Tuesday, August 30, 2005

Interesting comparison

So does everyone remember how the Iraqis were portrayed by the media immediately after the war two years ago? When the media was showing "all" the Iraqis looting, the only image people worldwide could make of us was that of a barbaric people who could not restrain themselves unless there was a ruling fist over their heads. That image disturbed me at the time a lot...

But, today I saw an interesting thing happening...gave me flashbacks to media pictures of Iraq two years ago and I could not help but compare:

after the disastrous and tragic hurricane that hit three states in the U.S. the media was reporting looting in parts of New Orleans....hmmmm, now what are people in a first world country that happens to be the greatest power in the world doing looting their country men and women instead of lending them a helping hand?

By no means do I intend to insult anyone by this. I also know that some of you reading this post will be upset by it, but I have a point with all of this...different kinds of people exist everywhere...a looter is a looter whether he is American or Iraqi or whatever, and the same applies to an honest person. Decent people can be found worldwide even in the least expected places.

So, maybe this looting should teach us a small lesson that we should not judge a whole nation’s citizens based on the acts of a few…oh and also learn to pick and choose what to believe from what the media shows.

Just a thought that came to mind…

Saturday, August 20, 2005

quick update

MCATs are over, done with, finito...that's all I have to say!!!

I feel a little bit more confident this time about my performance, so I'm keeping my fingers crossed and hoping for the best...what's important at the moment is that I am finally a FREE person (for just a week at least and then I start the school year again )...it's a wonderful feeling and I sure am enjoying it:)

Saturday, August 13, 2005


**The following piece is from the “Christian Thought” Iraqi magazine, which has been translated from Arabic by me.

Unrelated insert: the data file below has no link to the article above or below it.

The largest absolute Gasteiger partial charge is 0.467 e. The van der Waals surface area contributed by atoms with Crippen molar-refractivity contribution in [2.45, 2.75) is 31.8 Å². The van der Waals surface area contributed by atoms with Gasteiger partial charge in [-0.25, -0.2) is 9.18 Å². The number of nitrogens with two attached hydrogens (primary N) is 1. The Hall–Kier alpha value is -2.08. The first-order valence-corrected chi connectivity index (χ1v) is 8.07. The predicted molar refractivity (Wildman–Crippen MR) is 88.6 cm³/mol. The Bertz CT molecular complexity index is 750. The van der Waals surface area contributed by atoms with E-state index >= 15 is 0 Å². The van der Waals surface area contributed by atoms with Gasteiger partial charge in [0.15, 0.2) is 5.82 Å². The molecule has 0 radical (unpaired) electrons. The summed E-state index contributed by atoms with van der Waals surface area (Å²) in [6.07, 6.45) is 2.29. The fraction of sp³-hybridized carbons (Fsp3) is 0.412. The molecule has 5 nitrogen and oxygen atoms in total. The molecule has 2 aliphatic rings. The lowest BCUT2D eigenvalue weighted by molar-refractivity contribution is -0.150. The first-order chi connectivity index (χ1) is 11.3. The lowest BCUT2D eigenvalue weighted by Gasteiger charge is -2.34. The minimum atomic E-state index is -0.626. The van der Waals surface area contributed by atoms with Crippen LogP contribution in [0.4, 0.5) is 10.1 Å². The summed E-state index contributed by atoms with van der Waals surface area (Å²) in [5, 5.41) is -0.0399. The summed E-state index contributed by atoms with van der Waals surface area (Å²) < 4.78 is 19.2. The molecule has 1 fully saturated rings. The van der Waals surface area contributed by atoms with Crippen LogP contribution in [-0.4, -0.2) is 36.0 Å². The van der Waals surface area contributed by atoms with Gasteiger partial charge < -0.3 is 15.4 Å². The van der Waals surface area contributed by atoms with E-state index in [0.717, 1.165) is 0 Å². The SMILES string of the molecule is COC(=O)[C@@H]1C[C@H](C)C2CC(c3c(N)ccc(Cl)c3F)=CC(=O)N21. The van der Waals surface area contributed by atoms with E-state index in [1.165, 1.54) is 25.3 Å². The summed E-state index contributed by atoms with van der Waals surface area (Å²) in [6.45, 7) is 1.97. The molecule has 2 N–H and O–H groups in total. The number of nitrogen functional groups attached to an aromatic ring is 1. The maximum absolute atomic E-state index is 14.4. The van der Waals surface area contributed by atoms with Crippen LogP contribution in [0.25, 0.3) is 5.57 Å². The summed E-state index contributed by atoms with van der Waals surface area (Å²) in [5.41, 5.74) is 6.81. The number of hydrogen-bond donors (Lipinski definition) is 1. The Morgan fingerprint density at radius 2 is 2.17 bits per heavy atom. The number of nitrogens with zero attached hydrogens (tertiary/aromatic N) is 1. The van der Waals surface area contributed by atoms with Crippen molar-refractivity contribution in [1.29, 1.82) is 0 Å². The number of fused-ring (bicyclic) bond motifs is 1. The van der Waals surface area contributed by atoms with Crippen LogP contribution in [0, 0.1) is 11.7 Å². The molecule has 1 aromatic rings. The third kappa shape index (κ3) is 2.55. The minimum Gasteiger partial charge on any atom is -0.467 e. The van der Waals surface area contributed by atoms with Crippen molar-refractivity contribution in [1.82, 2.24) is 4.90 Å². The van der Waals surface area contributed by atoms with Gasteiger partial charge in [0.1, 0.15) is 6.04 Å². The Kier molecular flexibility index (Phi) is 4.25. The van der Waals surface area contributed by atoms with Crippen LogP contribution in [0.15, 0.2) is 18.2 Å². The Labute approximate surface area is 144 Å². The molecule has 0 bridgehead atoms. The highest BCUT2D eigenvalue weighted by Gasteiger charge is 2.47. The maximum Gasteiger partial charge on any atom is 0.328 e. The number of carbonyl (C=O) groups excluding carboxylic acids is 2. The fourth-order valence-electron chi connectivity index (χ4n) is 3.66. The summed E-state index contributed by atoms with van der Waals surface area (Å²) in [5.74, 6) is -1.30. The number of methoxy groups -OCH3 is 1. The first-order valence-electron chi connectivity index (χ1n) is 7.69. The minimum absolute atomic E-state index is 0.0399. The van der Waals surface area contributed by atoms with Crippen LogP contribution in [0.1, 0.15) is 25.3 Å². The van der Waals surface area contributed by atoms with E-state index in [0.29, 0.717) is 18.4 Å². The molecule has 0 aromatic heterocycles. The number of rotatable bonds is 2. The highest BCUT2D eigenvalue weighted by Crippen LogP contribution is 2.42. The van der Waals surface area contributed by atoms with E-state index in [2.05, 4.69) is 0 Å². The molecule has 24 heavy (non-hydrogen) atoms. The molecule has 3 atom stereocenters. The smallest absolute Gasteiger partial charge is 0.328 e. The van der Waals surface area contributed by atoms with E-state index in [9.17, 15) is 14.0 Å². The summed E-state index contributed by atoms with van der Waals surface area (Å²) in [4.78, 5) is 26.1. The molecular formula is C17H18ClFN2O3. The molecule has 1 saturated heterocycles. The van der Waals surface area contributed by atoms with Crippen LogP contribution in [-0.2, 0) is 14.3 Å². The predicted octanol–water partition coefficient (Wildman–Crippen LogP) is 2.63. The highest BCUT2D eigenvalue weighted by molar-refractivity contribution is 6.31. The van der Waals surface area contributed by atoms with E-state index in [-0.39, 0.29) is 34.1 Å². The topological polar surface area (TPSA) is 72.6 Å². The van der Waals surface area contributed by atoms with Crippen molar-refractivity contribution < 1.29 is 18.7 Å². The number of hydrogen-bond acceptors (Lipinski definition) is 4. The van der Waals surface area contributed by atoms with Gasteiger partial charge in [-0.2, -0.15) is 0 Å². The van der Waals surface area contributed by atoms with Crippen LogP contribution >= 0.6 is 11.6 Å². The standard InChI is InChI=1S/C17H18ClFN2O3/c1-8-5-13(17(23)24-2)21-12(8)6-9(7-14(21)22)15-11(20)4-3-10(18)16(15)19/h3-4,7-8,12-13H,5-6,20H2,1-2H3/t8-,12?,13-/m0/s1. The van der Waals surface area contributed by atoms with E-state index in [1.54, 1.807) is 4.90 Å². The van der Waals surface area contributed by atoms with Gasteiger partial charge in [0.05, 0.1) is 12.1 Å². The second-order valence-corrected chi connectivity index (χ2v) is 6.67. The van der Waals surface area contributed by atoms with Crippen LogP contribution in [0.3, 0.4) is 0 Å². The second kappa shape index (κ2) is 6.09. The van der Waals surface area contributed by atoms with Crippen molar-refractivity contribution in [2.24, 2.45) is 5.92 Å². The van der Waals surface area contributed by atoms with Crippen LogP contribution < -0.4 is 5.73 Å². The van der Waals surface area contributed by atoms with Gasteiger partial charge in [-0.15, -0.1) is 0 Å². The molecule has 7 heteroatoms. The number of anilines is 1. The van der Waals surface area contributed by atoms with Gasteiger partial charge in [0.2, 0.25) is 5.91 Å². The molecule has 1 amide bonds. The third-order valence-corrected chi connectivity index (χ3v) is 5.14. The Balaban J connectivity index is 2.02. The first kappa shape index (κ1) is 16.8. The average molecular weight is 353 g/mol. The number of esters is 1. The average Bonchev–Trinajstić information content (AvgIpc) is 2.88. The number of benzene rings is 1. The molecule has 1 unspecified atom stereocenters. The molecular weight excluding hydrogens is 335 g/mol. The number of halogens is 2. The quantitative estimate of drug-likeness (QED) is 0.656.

Four candles were quietly burning. The wind was calm so that it was possible to hear their conversation. The first candle said: “I am Peace, but no one seems to be able to keep me lit forever, so I think I am going to be put out.” Then, its glow started getting dimmer until it completely extinguished.
The second candle said: “I am Faith, and I don’t find myself necessary anymore; there is not point of my staying lit any longer.” Just as it finished saying this, a strong wind blew and put the candle out.
The third candle sighed sadly and said: “I am Love and I don’t have the strength to stay lit, because people have placed me aside and don’t understand my importance anymore; they even forget to love the closest people to them.” So the third candle went out too.
Suddenly a little kid walked in and saw that the three candles were not lit. He asked them “why did you go out, weren’t you supposed to stay lit until the end?” and he broke into tears.
Just then, the fourth candle spoke and said: “don’t be sad my friend, because as long as I am lit I can light the other candles as well. I am Hope.” The kid’s eyes sparkled; he took the fourth candle, and with it he lit the other three candles- Peace, Faith, and Love!
Hope is the most important thing in people’s lives; without it we would all wither away. Just as the story above shows, Hope has the power to restore the lacking aspects in our lives. This is why I am always praying that the Iraqis will keep their “Hope” candle lit and prevent any winds or other external factors from putting it out, because as long as we have our hope we will achieve our dreams no matter how impossible they seem.

**p.s. I am trying to keep my “hope” candle lit to maybe help me light my “intellect” candle next Saturday as I will be taking the MCATs again…I don’t know if it will work; there is a possibility that my “intellect” candle has been completely burnt out :)